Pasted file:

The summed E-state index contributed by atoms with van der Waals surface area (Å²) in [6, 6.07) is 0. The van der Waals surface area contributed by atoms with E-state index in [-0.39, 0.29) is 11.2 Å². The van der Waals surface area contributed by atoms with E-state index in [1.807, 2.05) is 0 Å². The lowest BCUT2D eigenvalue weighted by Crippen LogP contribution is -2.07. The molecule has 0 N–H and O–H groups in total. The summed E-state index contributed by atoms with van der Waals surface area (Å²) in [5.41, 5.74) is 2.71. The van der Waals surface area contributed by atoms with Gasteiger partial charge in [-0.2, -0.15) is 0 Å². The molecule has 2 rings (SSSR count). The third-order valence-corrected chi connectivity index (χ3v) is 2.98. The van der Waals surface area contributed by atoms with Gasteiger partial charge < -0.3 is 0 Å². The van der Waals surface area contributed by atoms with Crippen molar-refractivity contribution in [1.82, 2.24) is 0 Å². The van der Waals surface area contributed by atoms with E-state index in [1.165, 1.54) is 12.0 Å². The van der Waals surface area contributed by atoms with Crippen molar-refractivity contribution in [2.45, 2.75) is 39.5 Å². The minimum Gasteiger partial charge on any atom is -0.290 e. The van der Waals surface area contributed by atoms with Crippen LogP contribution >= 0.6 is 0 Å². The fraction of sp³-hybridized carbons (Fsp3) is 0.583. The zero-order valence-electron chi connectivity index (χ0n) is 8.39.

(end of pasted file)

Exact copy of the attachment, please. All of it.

The summed E-state index contributed by atoms with van der Waals surface area (Å²) in [6, 6.07) is 0. The van der Waals surface area contributed by atoms with E-state index in [-0.39, 0.29) is 11.2 Å². The van der Waals surface area contributed by atoms with E-state index in [1.807, 2.05) is 0 Å². The lowest BCUT2D eigenvalue weighted by Crippen LogP contribution is -2.07. The molecule has 0 N–H and O–H groups in total. The summed E-state index contributed by atoms with van der Waals surface area (Å²) in [5.41, 5.74) is 2.71. The van der Waals surface area contributed by atoms with Gasteiger partial charge in [-0.2, -0.15) is 0 Å². The molecule has 2 rings (SSSR count). The third-order valence-corrected chi connectivity index (χ3v) is 2.98. The van der Waals surface area contributed by atoms with Gasteiger partial charge < -0.3 is 0 Å². The van der Waals surface area contributed by atoms with Crippen molar-refractivity contribution in [1.82, 2.24) is 0 Å². The van der Waals surface area contributed by atoms with E-state index in [1.165, 1.54) is 12.0 Å². The van der Waals surface area contributed by atoms with Crippen molar-refractivity contribution in [2.45, 2.75) is 39.5 Å². The minimum Gasteiger partial charge on any atom is -0.290 e. The van der Waals surface area contributed by atoms with Crippen LogP contribution >= 0.6 is 0 Å². The fraction of sp³-hybridized carbons (Fsp3) is 0.583. The zero-order valence-electron chi connectivity index (χ0n) is 8.39.